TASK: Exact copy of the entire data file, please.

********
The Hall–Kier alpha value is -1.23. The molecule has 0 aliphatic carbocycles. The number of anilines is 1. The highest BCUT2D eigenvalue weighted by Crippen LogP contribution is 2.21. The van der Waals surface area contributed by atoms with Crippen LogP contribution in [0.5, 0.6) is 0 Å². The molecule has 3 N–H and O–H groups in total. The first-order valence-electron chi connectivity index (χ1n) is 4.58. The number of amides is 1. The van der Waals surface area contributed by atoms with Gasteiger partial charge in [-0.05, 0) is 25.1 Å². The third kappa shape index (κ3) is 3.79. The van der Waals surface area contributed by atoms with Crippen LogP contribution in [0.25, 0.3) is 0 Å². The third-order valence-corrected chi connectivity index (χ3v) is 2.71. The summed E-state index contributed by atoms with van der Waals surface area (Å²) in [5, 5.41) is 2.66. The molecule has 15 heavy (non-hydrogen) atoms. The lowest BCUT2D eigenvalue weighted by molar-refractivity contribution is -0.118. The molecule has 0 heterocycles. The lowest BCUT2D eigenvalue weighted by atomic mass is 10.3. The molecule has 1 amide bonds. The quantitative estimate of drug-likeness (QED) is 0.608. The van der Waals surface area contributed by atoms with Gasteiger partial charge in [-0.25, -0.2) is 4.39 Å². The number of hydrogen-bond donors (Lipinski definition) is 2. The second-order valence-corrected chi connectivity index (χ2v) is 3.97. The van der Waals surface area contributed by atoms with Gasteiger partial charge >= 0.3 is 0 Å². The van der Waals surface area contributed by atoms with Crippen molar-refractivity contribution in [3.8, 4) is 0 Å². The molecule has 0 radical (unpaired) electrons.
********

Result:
The Hall–Kier alpha value is -1.23. The molecule has 0 aliphatic carbocycles. The number of anilines is 1. The highest BCUT2D eigenvalue weighted by Crippen LogP contribution is 2.21. The van der Waals surface area contributed by atoms with Crippen LogP contribution in [0.5, 0.6) is 0 Å². The molecule has 3 N–H and O–H groups in total. The first-order valence-electron chi connectivity index (χ1n) is 4.58. The number of amides is 1. The van der Waals surface area contributed by atoms with Gasteiger partial charge in [-0.05, 0) is 25.1 Å². The third kappa shape index (κ3) is 3.79. The van der Waals surface area contributed by atoms with Crippen LogP contribution in [0.25, 0.3) is 0 Å². The third-order valence-corrected chi connectivity index (χ3v) is 2.71. The summed E-state index contributed by atoms with van der Waals surface area (Å²) in [5, 5.41) is 2.66. The molecule has 15 heavy (non-hydrogen) atoms. The lowest BCUT2D eigenvalue weighted by molar-refractivity contribution is -0.118. The molecule has 0 heterocycles. The lowest BCUT2D eigenvalue weighted by atomic mass is 10.3. The molecule has 1 amide bonds. The quantitative estimate of drug-likeness (QED) is 0.608. The van der Waals surface area contributed by atoms with Gasteiger partial charge in [-0.25, -0.2) is 4.39 Å². The number of hydrogen-bond donors (Lipinski definition) is 2. The second-order valence-corrected chi connectivity index (χ2v) is 3.97. The van der Waals surface area contributed by atoms with Gasteiger partial charge >= 0.3 is 0 Å². The van der Waals surface area contributed by atoms with Crippen molar-refractivity contribution in [3.8, 4) is 0 Å². The molecule has 0 radical (unpaired) electrons.